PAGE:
The following is how I have created an income portfolio, with some appreciation in mind.

Investment

YTD Return

% of Portfolio

Yield

General Electric (NYSE:GE)

1.93%

8.33%

3.0%

Chevron (NYSE:CVX)

31.2%

8.33%

3.7%

Church & Dwight (NYSE:CHD)

5.94%

8.33%

1.6%

Coca-Cola (NYSE:KO)

-2.84%

8.33%

3.3%

Hershey (NYSE:HSY)

13.32%

8.33%

2.11%

PepsiCo (NYSE:PEP)

5.95%

8.33%

2.9%

Public Storage (NYSE:PSA)

-11.7%

8.33%

2.4%

Dominion Resources (NYSE:D)

12.17%

8.33%

3.8%

Eversource Energy (NYSE:ES)

6.85%

8.33%

3.76%

IShares Core S&P500 ETF (NYSEARCA:IVV)

11.16%

8.33%

2.07%

IShares S&P500 Value ETF (NYSEARCA:IVE)

15.8%

8.33%

2.27%

IShares Core U.S. Aggregate Bond ETF (NYSEARCA:AGG)

-0.72%

8.33%

2.36%

Average Return

7.42%

Average Yield

2.77%

My proposed portfolio would have returned a total of 10.19% average appreciation plus average dividend yield. The expenses would be minimal except trade costs to purchase the securities; 12 trades at an average cost of $9 would be $108.00. That's it. No more fees leaving the account to pay mutual fund managers -- there are no mutual funds.

The expense ratios for the ETFs are extremely low. For IVV it is 0.04%; for IVE is 0.18%; and for AGG is 0.06%.

If you don't like individual stock exposure, you could build a portfolio like this, which has low-expense exchange traded funds:

Investment

YTD Return

% of Portfolio

Yield

VanEck Vectors Morningstar Wide Moat ETF (NYSEARCA:MOAT))

22.47%

8.33%

1.76%

ProShares Russell 2000 Dividend Growers ETF (NYSEARCA:SMDV)

33.82%

8.33%

1.40%

Vanguard Value Index ETF (NYSEARCA:VTV)

15.55%

8.33%

2.38%

Vanguard Industrials Index Fund ETF (NYSEARCA:VIS)

18.61%

8.33%

1.77%

Vanguard Dividend Appreciation Fund (NYSEARCA:VIG)

11.15%

8.33%

2.20%

Consumer Staples Select Sector SPDR (NYSEARCA:XLP) (

3.09%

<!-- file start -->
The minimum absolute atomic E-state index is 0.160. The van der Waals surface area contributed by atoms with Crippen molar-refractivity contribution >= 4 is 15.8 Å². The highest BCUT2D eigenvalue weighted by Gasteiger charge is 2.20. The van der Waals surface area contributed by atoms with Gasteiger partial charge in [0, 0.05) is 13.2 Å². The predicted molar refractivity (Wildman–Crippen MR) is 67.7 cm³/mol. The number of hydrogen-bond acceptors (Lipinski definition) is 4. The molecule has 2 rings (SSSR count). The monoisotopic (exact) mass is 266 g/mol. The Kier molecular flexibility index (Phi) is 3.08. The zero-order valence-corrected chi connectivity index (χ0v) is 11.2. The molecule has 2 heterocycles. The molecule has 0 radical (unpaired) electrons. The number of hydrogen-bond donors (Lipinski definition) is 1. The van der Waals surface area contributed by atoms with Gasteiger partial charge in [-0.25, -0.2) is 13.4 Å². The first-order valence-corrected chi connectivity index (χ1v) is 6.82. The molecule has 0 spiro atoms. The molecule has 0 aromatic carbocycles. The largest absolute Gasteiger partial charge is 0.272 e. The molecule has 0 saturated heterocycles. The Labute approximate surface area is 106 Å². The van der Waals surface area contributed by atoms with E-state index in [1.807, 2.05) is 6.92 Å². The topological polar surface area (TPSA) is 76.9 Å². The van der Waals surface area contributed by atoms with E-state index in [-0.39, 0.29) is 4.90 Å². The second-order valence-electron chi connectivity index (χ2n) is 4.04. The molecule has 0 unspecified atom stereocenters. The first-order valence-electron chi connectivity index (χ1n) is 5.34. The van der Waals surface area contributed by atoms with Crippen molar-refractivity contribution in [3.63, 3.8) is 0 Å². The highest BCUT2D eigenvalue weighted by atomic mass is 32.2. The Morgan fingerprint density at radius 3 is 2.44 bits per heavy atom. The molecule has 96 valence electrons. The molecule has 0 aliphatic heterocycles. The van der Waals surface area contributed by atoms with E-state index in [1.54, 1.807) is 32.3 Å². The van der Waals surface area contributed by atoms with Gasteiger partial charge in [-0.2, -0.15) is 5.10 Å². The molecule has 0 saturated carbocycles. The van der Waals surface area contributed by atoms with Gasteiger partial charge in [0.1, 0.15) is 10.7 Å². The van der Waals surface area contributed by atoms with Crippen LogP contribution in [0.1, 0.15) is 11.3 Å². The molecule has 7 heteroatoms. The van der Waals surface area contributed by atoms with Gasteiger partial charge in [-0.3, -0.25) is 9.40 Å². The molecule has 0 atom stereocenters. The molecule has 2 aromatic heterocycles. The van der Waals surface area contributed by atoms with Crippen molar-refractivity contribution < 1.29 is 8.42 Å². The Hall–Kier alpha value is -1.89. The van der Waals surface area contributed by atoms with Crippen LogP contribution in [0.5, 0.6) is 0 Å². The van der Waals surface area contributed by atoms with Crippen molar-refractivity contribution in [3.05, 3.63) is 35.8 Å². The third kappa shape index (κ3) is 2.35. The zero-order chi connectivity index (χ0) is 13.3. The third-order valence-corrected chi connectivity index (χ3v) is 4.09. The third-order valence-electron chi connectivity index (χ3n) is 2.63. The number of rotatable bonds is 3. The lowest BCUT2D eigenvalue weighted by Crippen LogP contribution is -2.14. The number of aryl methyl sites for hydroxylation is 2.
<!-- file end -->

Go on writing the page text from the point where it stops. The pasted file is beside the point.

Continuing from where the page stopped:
8.33%

2.56%

Vanguard REIT Index Fund ETF(NYSEARCA:VNQ)

3.64%

8.33%

3.78%

Utilities Select SPDR Fund (NYSEARCA:XLU)

11.85%

8.33%

3.51%

Vanguard Health Care ETF (NYSEARCA:VHT)

-3.60%

8.33%

1.42%

IShares Core S&P500 ETF

11.16%

8.33%

2.07%

IShares S&P500 Value ETF

15.8%

8.33%

2.27%

IShares Core U.S. Aggregate Bond ETF

-0.72%

8.33%

2.36%

Average Return

11.9%

Average Yield

2.29%

The second portfolio would earn a total of 14.23% YTD.

I'm overweight American assets because I believe the USA has the best economy in the world. I do own some Canadian stocks, but they are a minor part of my entire portfolio. I expect the U.S. dollar to remain strong. President-elect Donald Trump's mantra seems to be buy American, hire American. So I expect American assets to perform fairly well going forward.

However stocks are trading near the high-end of historic multiples. The S&P 500 is trading at 25.9 Price/Earnings ratio, which is considerably higher than the historic average around 15.6 P/E. Anyone buying stocks today may have to hold them for a while before they see any appreciation. But you will still get income. And that income seems to be extremely important to retirees.

With stocks, you must remember, there will be fluctuation in prices. But the big benefit of my portfolios is the tremendous liquidity compared to an annuity. If you do have an emergency, and need $10,000, you can sell stock and have cash pretty quickly.

If you want income, build a portfolio of securities that will pay you income four times per year. Spend the income, don't touch the principal/corpus and you will have income for a long time. You may leave a substantial amount of money to your heirs.

Disclosure: I am/we are long AGG, CVX, CHD, KO, HSY, PEP, PSA, D, ES, IVV, IVE.

I wrote this article myself, and it expresses my own opinions. I am not receiving compensation for it (other than from Seeking Alpha). I have no business relationship with any company whose stock is mentioned in this article.